Parliament’s Constitutional and Legal Services Office and the Department of Communications (DOC) briefed the Committee on the opinion of the State Law Adviser and independent legal opinion on the constitutionality of the Broadcasting Amendment Bill.
The Democratic Alliance vehemently objected to the presentation of an independent legal opinion because the author of the opinion was absent and his views were summarised by the DOC instead of being submitted to the Committee in its original form. The majority of Committee members voted for the presentation to continue.
The delegation explained that the Bill seeks to amend portions of the Broadcasting Act in order to reduce the number of non-executive members on the SABC Board, transfer the appointment and removal of non-executive members of the Board from Parliament to the Minister through a nomination committee, and to change the procedure for the dissolution of the Board and appointment of an interim Board. The delegation explained that the Office of the Chief State Law Adviser and the independent opinions scrutinised the Bill and examined several judicial decisions to discover whether the Bill is in conformity with the Constitution. The two cases before the courts dealing with the SABC Board were deemed not to have much relevance to the Bill. It stated that proposed amendments enable transparency. It expressed satisfaction that the Bill is not unconstitutional.
A DA member dismissed the Bill as a pernicious piece of legislation designed to emasculate Parliament’s oversight function, enable the Minister to appoint cronies without parliamentary scrutiny, and shackle the SABC’s freedom in fulfilling its mandate to the public. Only political interference from the ruling party hampers the Act’s provisions for appointing the SABC Board.
The majority of Committee was satisfied that the Bill does not rob Parliament of its oversight function. They clarified the difference between the Minister’s performance of her duties and interference in SABC’s functions. They agreed that public hearings on the Bill would be held.
The Acting Chairperson called on Parliament’s Constitutional and Legal Services Office and the DOC to present legal opinions on the constitutionality of the Broadcasting Amendment Bill.
Ms Shinn (DA) raised objection to the presentation of the independent legal opinion because the independent lawyer who drafted the legal opinion is neither identified nor present at the meeting. She wished to interrogate the author of the legal opinion. She asked why the identity of this individual was hidden, and why the original writing was replaced with a summary by the DOC instead of the original advice submitted. She stated that this is inappropriate; as a result, the presentation cannot proceed.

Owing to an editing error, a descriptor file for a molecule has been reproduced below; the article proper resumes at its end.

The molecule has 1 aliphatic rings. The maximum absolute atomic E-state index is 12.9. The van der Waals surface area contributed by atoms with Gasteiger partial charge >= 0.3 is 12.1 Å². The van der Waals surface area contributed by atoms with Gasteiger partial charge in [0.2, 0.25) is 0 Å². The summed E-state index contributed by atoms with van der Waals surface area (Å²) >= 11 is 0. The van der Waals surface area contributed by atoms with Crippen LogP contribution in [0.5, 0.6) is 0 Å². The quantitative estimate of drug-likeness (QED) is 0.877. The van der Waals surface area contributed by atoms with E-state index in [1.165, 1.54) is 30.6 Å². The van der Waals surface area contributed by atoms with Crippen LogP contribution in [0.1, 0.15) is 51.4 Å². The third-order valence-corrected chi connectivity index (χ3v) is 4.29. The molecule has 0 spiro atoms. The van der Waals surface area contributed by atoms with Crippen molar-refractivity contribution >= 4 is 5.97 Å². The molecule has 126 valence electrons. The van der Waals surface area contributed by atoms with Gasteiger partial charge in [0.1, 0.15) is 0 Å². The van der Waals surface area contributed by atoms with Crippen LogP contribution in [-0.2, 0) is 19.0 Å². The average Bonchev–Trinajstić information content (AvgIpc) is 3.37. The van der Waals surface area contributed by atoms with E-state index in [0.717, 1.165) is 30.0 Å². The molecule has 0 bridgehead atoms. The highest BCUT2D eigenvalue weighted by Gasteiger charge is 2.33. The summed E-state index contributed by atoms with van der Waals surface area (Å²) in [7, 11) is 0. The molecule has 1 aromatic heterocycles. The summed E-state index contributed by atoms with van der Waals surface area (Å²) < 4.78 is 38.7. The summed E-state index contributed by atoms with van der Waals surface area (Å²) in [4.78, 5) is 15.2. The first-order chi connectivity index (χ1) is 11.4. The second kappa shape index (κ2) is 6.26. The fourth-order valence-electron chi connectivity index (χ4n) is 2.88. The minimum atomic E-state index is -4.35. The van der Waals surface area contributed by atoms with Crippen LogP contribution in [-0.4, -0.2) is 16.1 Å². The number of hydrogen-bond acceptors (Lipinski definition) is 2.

The Chairperson asked the DOC whether there is an explanation for the absence of the lawyer who wrote the opinion.
The DOC disclosed that the author of the legal opinion is Adv Kennedy Tsatsawane. He is absent because he is appearing in court until Friday.
Ms van Dyk expressed dissatisfaction at this explanation. She wanted to ask the writer to justify some of the opinions he expressed and reiterated that the Committee cannot proceed in his absence. She called for a re-scheduling of the meeting.
Mr R Tseli (ANC) expressed surprise at the DA’s objection to the presentation, given that the legal opinion was requested by them. Since the document is before the Committee, it is immaterial whether the author of the opinion is physically present or not
Mr M Kekana (ANC) allied himself with Mr Tseli’s stance. He stated that the DA and EFF demanded the legal opinion, but are now playing a delaying game. He asked the Chair to continue with the meeting because it is irrelevant whether the writer is present.
Ms van Dyk acknowledged that the DA requested the legal opinion. She stated that the Committee has not received an independent legal view because what has been tabled is a summary by the DOC, and the DOC cannot be regarded as an impartial body. She re-affirmed that in the absence of the maker of the document, it is best to postpone the meeting.
Ms O Matshoba (ANC) requested that the Chairperson ignore any delaying tactics and proceed with the meeting.
Mr Kekana moved a motion for the meeting to proceed.
Mr Tseli seconded the motion and stated that the DA members are free to leave if they are unhappy.
The Chairperson ruled that the meeting should proceed.
Parliament’s Constitutional and Legal Services Office